CEOs accountable for enterprise architecture

The importance of enterprise architecture as a strategic business capability, and even as a source of competitive advantage.

March 27, 2014

The importance of enterprise architecture as a strategic business capability, and even as a source of competitive advantage, is becoming increasingly well understood. It’s also been fuelled by King III and COBIT 5 making the CEO accountable for enterprise architecture.

Stuart Macgregor, CEO of Real IRM and The Open Group South Africa, discusses how a synergistic approach between corporate and IT governance, and enterprise architecture can increase an organisation’s value while reducing cost.
“The enterprise architecture process fuses the business model imperatives and the IT portfolio,” said Macgregor. “This provides vision alignment and a shared understanding of the business drivers behind technology initiatives, and how IT can enable new and possibly even disruptive business models.”

“Governance and organisational change leadership are fundamental in entrenching enterprise architecture into an organisation,” he added. “Without these, enterprise architecture will remain a theoretical concept that will fail to deliver the desired business benefits. This necessitates greater collaboration and cross-discipline understanding between the business process owners, strategic planning, compliance, audit, risk and security functions and the chief architect.”

On King III, Macgregor reiterated that good governance is essentially about effective leadership. “Responsible leaders direct company strategies and operations with a view to achieving sustainable economic, social and environmental performance,” he said. “Sustainability is the primary moral and economic imperative of the 21st century. It is one of the most important sources of both opportunities and risks for businesses.”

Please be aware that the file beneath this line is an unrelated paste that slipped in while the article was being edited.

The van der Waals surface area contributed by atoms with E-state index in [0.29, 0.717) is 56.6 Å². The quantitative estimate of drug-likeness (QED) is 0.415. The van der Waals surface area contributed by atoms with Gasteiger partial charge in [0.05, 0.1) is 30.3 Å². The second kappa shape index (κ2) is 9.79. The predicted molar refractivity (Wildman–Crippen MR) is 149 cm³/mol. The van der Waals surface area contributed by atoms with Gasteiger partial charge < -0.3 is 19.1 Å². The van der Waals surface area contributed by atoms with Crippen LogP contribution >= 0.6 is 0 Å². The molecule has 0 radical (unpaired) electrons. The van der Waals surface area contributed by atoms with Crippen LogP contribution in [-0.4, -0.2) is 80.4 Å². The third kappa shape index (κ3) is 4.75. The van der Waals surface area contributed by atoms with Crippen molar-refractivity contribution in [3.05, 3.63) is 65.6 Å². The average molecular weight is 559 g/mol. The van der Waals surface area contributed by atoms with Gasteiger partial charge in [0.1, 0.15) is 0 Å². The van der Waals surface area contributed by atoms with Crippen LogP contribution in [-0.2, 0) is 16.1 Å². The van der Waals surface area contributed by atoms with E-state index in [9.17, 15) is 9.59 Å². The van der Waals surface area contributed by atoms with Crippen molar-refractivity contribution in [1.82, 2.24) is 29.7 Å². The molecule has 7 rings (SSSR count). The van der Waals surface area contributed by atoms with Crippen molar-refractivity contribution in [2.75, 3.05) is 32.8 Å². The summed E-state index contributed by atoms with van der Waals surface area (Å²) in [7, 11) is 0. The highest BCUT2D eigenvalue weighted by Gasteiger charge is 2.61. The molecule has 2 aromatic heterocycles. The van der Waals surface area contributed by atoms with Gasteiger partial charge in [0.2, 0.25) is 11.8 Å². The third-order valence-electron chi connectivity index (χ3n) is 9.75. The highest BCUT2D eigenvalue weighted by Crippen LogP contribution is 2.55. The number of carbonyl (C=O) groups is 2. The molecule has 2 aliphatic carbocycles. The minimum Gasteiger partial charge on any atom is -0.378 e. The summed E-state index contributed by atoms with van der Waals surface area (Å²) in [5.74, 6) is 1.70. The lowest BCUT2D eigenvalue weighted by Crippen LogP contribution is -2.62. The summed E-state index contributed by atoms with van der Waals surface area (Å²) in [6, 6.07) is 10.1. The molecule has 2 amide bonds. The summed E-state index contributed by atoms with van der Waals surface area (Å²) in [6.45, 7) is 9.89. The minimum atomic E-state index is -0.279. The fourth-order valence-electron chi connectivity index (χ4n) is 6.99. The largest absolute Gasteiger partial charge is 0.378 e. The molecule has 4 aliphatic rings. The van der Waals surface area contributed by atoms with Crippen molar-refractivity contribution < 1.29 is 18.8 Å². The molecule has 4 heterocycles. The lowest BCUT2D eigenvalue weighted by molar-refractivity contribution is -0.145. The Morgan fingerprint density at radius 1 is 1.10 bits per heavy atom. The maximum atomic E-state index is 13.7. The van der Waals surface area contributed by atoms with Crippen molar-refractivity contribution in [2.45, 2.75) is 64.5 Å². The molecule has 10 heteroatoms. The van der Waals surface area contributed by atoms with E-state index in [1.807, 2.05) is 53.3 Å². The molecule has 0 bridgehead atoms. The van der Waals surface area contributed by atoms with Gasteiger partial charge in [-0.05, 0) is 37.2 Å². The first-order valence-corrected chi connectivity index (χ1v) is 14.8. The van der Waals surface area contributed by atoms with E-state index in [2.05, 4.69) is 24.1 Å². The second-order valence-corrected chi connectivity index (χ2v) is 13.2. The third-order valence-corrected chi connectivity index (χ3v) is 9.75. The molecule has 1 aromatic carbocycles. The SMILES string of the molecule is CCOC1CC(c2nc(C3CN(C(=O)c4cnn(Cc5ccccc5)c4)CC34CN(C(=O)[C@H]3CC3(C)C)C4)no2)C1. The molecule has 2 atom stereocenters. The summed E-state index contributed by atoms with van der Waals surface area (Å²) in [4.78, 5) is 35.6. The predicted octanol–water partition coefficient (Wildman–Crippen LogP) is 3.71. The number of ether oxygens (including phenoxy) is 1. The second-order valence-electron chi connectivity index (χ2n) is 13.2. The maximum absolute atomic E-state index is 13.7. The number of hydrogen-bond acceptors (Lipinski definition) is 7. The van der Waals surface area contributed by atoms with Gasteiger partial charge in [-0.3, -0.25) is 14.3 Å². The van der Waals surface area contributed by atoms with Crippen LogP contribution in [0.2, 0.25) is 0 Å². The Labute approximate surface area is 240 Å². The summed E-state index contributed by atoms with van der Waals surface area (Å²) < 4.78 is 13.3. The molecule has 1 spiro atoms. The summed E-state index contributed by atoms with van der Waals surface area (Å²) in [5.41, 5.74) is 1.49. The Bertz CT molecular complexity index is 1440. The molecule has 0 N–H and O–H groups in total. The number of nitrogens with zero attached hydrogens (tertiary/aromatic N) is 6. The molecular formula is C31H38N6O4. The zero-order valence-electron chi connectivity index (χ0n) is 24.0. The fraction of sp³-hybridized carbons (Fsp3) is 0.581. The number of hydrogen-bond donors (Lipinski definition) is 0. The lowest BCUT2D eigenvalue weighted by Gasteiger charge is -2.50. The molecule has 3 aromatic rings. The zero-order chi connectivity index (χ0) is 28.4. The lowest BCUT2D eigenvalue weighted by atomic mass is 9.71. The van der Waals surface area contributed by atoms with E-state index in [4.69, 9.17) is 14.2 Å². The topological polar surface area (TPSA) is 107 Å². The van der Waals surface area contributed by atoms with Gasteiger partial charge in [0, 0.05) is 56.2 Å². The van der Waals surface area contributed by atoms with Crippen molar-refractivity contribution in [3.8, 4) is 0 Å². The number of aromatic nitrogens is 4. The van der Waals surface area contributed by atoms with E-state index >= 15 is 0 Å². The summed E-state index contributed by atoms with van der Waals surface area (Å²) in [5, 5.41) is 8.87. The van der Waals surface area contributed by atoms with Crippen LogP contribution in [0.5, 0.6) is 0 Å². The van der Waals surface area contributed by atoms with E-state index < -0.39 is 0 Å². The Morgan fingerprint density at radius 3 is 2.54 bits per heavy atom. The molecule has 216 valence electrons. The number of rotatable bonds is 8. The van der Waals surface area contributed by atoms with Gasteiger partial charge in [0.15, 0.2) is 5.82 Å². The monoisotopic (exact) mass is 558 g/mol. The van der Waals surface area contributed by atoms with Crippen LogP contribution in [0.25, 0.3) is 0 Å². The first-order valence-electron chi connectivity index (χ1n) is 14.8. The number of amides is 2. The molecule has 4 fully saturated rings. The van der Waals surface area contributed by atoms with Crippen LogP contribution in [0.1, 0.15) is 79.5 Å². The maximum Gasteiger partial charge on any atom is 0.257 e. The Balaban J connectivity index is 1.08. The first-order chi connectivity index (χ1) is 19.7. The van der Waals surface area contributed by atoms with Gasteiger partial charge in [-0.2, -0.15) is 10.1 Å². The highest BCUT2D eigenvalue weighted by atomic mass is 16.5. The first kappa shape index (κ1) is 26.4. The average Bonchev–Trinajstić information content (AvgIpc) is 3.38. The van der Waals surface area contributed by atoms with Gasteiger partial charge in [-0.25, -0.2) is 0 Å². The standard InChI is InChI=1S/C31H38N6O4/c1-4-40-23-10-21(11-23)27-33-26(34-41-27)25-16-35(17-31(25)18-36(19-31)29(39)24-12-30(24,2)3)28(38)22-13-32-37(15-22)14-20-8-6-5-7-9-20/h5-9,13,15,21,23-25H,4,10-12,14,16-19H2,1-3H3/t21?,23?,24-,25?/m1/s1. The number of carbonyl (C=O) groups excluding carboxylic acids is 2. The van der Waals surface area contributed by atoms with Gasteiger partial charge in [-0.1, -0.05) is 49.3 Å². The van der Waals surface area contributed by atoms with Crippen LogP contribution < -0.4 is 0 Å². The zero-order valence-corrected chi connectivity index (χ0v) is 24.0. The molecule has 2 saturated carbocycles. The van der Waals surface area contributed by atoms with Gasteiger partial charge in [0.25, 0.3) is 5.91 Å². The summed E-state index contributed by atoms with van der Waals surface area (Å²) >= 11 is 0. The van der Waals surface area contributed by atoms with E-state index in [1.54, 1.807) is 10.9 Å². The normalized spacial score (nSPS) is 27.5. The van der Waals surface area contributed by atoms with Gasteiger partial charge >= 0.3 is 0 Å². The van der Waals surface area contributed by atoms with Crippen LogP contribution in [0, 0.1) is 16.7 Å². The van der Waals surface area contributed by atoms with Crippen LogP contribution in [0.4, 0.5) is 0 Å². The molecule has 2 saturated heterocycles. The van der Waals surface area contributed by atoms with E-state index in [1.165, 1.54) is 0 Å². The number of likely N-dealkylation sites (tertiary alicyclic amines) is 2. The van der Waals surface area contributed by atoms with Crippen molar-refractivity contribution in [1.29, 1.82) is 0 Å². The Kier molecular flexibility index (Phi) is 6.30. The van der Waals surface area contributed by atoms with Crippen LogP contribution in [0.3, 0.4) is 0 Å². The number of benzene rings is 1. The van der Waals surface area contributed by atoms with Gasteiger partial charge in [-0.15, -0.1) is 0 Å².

Macgregor noted that a recent King III survey indicated that most respondents believed that IT governance had improved the alignment of IT with the performance objectives of the business. “Effective IT governance is the single most important predictor of the value an organisation generates from IT,” he said.

COBIT, A governance and management framework for information and related technology, was designed to enable enterprises to create optimal value from information and technology by maintaining equilibrium between realising benefits, managing risk and balancing resources.

“With King III and COBIT as the drivers of increasing enterprise architecture adoption, top-performing companies are defining how they will do business and designing the processes and infrastructure critical to their current and future operations – the enterprise architecture. They have the ability to exploit their foundation, embedding new initiatives to make that foundation stronger, and using it as a competitive differentiator to grab hold of new business opportunities. What makes this capability a competitive advantage is that only a small percentage of companies do it well.”

Referring to TOGAF, the architecture framework developed by The Open Group to provide the methods and tools for assisting in the acceptance, production, use and maintenance of an enterprise architecture, Macgregor concluded that enterprise architecture enables alignment, integration, change and reduced time to market. “It does so by producing a future-state architecture that supports the requirements of the business strategy and external environmental factors, documentation of the present architecture, a gap analysis that identifies the shortfalls in the current state in terms of its ability to support strategy, and a roadmap to take the organisation from its current state into the future, desired state.”